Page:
With that said, however, I did find the Telltale-style choice mechanics somewhat underwhelming. For a game that leans so heavily into the gameplay and ideas of classics like The Walking Dead and The Wolf Among Us, and which beats you over the head so relentlessly with the sentiment that choices matter and consequences may occur, by the end of the second chapter I had yet to encounter any meaningful choices or consequences for any of my actions. The moments that seem like they might be setting up an interesting choice, such as whether to work with the shady teen who broke into the school in order to try and hitch a ride to the train station, aren’t choices at all, which wouldn’t have been quite so disappointing if a large portion of the conversations happening at the time didn’t revolve around whether it was the right thing to do and whether Sammy shouldn’t try and find an alternative. In fact, even some of the minor choices I did make got slightly bugged out: after confessing to Sammy’s grandpa about getting into a fight in the park, the diary entry (a story summary that updates as you play through the game) instead stated that I had lied to him about it and felt bad about it as a result.
Overall, I feel like expectations were set quite high for this spiritual successor to the Telltale legacy, and the first two episodes haven’t quite lived up to them. Perhaps episodes 3 to 5 will make more of the much-vaunted choices, but it’s hard not to feel a little disappointed that there hasn’t been much done with them so far.
Graphics and Audio – Not Quite Nostalgia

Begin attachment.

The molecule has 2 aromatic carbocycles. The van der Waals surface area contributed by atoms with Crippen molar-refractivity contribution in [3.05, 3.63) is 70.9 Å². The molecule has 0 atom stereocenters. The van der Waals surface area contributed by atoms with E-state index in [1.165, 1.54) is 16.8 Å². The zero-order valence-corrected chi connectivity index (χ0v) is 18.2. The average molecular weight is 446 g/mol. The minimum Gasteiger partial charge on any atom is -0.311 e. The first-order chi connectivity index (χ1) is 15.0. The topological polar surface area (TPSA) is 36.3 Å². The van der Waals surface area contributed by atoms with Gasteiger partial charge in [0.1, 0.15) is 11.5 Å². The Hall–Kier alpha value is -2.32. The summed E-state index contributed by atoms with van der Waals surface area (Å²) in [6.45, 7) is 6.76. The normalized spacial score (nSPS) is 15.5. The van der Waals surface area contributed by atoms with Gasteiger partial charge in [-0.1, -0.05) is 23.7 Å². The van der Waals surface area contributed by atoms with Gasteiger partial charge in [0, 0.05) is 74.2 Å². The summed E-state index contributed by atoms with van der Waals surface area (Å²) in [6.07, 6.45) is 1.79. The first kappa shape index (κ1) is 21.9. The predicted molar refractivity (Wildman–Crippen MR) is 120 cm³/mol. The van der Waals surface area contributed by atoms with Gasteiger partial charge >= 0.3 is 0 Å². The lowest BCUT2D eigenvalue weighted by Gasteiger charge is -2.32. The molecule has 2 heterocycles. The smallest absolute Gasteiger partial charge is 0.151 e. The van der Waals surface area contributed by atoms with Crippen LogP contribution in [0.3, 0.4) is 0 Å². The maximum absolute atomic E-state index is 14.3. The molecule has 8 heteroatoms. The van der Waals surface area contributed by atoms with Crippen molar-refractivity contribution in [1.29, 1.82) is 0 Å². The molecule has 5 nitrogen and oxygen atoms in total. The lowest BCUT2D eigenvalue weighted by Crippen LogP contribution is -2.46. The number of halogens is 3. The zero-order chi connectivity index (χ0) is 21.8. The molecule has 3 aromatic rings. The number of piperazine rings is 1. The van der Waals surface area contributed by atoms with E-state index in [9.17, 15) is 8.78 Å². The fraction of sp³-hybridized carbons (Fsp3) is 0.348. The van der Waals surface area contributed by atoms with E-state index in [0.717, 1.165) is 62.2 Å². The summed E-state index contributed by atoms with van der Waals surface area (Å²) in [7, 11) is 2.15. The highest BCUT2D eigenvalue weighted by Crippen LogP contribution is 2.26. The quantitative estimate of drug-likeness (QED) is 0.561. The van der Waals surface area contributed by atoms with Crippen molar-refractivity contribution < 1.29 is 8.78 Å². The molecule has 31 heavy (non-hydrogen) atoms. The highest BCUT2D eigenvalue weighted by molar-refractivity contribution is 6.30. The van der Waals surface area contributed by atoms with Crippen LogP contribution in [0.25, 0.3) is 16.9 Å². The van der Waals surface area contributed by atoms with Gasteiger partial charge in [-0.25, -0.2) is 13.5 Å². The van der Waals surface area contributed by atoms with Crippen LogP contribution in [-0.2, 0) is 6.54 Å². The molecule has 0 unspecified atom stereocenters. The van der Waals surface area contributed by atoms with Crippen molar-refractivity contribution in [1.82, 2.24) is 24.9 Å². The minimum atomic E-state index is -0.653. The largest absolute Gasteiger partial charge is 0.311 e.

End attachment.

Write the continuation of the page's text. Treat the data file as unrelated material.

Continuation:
The graphical style of DeLight is a bit of a mixed bag: some of the environments and character models are cute and fun, particularly the adorable doggo Deli. Others look a little too much like an early GameCube era adventure game, and not always in a nostalgic or satisfyingly stylised way. The character animation can also be somewhat floaty, particular walking animations, with characters sliding across the floor in an immersion-breaking manner that is also reminiscent of the bygone days of early 3D.
That said, much of the rest of the animation is rather nice, with lots of little details here and there. When Sammy receives a cane to help her get around after she loses her sight, she performs a delicate and accurate little animation when walking with it, tapping it from side to side to stay aware of her surroundings. The gradual reveal of the map as you walk around and explore it is very stylish too, as objects and walls smoothly fold themselves into reality as you near them.
The music throughout is quite pleasant, and well-composed and orchestrated. It’s warm and uplifting in the right places, with melancholy strings and woodwind tugging at the heartstrings in appropriately sad moments, and haunting piano music playing over the credits. It doesn’t pull focus, but rather augments the experience on screen.
DeLight: The Journey Home was reviewed on PC with a Steam key provided by Vicarious PR.